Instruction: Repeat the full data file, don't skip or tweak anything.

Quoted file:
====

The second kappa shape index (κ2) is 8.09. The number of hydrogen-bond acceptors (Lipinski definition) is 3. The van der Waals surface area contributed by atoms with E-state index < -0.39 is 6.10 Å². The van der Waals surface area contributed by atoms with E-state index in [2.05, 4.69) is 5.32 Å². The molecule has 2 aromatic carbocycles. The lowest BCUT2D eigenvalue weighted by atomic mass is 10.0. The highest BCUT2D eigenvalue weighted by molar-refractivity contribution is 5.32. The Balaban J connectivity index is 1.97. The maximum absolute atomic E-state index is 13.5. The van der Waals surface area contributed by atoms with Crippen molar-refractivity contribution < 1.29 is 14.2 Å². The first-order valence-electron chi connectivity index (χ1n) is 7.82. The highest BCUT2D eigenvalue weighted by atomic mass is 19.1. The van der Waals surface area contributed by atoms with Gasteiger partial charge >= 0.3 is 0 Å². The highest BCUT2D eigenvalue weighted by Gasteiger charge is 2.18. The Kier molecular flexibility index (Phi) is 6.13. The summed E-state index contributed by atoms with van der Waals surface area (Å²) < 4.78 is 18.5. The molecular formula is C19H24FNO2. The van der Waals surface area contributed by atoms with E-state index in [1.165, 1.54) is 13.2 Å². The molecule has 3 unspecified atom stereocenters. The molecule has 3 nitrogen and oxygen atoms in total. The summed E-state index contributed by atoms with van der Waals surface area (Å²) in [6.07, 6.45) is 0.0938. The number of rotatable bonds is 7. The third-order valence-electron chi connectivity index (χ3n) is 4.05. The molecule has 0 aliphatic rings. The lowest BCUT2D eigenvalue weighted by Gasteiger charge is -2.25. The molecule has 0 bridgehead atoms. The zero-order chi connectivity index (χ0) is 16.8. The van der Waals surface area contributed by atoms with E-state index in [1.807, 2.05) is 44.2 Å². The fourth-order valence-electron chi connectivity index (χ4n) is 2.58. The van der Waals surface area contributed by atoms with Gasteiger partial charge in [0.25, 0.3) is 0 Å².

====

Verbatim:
The second kappa shape index (κ2) is 8.09. The number of hydrogen-bond acceptors (Lipinski definition) is 3. The van der Waals surface area contributed by atoms with E-state index < -0.39 is 6.10 Å². The van der Waals surface area contributed by atoms with E-state index in [2.05, 4.69) is 5.32 Å². The molecule has 2 aromatic carbocycles. The lowest BCUT2D eigenvalue weighted by atomic mass is 10.0. The highest BCUT2D eigenvalue weighted by molar-refractivity contribution is 5.32. The Balaban J connectivity index is 1.97. The maximum absolute atomic E-state index is 13.5. The van der Waals surface area contributed by atoms with Crippen molar-refractivity contribution < 1.29 is 14.2 Å². The first-order valence-electron chi connectivity index (χ1n) is 7.82. The highest BCUT2D eigenvalue weighted by atomic mass is 19.1. The van der Waals surface area contributed by atoms with Gasteiger partial charge >= 0.3 is 0 Å². The highest BCUT2D eigenvalue weighted by Gasteiger charge is 2.18. The Kier molecular flexibility index (Phi) is 6.13. The summed E-state index contributed by atoms with van der Waals surface area (Å²) < 4.78 is 18.5. The molecular formula is C19H24FNO2. The van der Waals surface area contributed by atoms with E-state index in [1.165, 1.54) is 13.2 Å². The molecule has 3 unspecified atom stereocenters. The molecule has 3 nitrogen and oxygen atoms in total. The summed E-state index contributed by atoms with van der Waals surface area (Å²) in [6.07, 6.45) is 0.0938. The number of rotatable bonds is 7. The third-order valence-electron chi connectivity index (χ3n) is 4.05. The molecule has 0 aliphatic rings. The lowest BCUT2D eigenvalue weighted by Gasteiger charge is -2.25. The molecule has 0 bridgehead atoms. The zero-order chi connectivity index (χ0) is 16.8. The van der Waals surface area contributed by atoms with E-state index in [1.807, 2.05) is 44.2 Å². The fourth-order valence-electron chi connectivity index (χ4n) is 2.58. The van der Waals surface area contributed by atoms with Gasteiger partial charge in [0.25, 0.3) is 0 Å².